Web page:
- I went to Iceland! And England! And France! And Germany! And the Netherlands! And Canada! And Austin, Texas! Plus some other places. I know many people spend a lot of their time on the road and think hopping across various oceans is no big deal, but, well, it is to me, so BACK OFF. Anyway, it’s been nice to have the opportunity to travel more. And to combine business and pleasure. I am not one of those people–I think you call them ‘sane’–who prefer to keep their work life and their personal life cleanly compartmentalized, and try to cram all their work into specific parts of the year and then save a few days or weeks here and there to do nothing but roll around on the beach or ski down frighteningly tall mountains. I find I’m happiest when I get to spend one part of the day giving a talk or meeting with some people to discuss the way the edges of the brain blur when you shake your head, and then another part of the day roaming around De Jordaan asking passers-by, in a stilted Dutch, “where can I find some more of those baby cheeses?”
- On a more personal note (as the archives of this blog will attest, I have no shame when it comes to publicly divulging embarrassing personal details), my wife and I celebrated our fifth anniversary a few weeks ago. I think this one is called the congratulations, you haven’t killed each other yet! anniversary. Next up: the ten year anniversary, also known as the but seriously, how are you both still alive? decennial. Fortunately we’re not particularly sentimental people, so we celebrated our wooden achievement with some sushi, some sake, and
only 500 of our closest friendsan early bedtime (no, seriously–we went to bed early; that’s not a euphemism for anything).
- I contracted a bad case of vampirism while doing some prospecting work in the Yukon last summer. The details are a little bit sketchy, but I have a vague suspicion it happened on that one occasion when I was out gold panning in the middle of the night under a full moon and was brutally attacked by a man-sized bat that bit me several times on the neck. At least, that’s my best guess. But, whatever–now that my disease is in full bloom, it’s not so bad any more. I’ve become mostly nocturnal, and I have to snack on the blood of an unsuspecting undergraduate student once every month or two to keep from wasting away. But it seems like a small price to pay in return for eternal life, superhuman strength, and really pasty skin.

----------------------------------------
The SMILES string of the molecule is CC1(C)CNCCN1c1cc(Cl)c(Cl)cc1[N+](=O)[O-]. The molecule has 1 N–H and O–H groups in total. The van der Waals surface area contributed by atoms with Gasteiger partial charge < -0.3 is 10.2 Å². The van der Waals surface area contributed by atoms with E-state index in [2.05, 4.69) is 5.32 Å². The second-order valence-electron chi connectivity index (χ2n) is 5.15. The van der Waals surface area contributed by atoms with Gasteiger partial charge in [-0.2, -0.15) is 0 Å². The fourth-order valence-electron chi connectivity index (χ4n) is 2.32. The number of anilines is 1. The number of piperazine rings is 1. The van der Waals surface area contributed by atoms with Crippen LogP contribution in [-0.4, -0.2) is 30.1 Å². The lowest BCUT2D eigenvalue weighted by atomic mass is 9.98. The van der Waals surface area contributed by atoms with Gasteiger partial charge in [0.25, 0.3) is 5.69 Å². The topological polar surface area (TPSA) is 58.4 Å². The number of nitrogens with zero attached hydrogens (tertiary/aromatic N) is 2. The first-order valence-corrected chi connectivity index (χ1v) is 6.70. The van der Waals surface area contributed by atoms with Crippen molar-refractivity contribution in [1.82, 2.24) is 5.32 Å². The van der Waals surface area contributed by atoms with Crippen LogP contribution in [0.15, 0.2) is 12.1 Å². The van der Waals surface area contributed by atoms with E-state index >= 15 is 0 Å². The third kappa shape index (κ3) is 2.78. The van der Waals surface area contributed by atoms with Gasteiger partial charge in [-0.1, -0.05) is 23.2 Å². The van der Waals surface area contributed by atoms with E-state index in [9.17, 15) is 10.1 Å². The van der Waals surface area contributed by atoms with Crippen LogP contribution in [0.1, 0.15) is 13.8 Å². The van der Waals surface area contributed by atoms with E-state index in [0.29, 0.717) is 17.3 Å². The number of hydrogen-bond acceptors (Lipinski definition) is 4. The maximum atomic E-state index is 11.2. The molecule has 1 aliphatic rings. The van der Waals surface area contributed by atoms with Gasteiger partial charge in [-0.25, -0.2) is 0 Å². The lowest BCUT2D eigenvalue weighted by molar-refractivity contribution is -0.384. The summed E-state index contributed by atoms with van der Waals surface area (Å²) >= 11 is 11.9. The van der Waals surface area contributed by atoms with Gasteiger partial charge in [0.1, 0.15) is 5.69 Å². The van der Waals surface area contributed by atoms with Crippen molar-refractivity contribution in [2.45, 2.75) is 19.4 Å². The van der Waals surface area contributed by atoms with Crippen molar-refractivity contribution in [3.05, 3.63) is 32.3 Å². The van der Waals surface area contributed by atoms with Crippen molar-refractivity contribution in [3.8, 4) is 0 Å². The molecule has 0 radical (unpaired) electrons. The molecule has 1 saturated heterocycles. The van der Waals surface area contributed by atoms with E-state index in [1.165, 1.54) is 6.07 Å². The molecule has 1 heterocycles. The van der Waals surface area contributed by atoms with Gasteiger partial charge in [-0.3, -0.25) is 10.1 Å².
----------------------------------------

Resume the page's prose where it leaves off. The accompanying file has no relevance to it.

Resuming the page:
- Overall, I’m enjoying myself quite a bit. I recently read somewhere that people are, on average, happiest in their 30s. I also recently read somewhere else that people are, on average, least happy in their 30s. I resolve this apparent contradiction by simply opting to believe the first thing, because in my estimation, I am, on average, happiest in my 30s.
Ok, enough self-indulgent rambling. Looking over this list, it wasn’t even a very eventful eight months, so I really have no excuse for dropping the ball on this blogging thing. I will now attempt to resume posting one to two posts a month about brain imaging, correlograms, and schweizel units. This might be a good cue for you to hit the UNSUBSCRIBE button.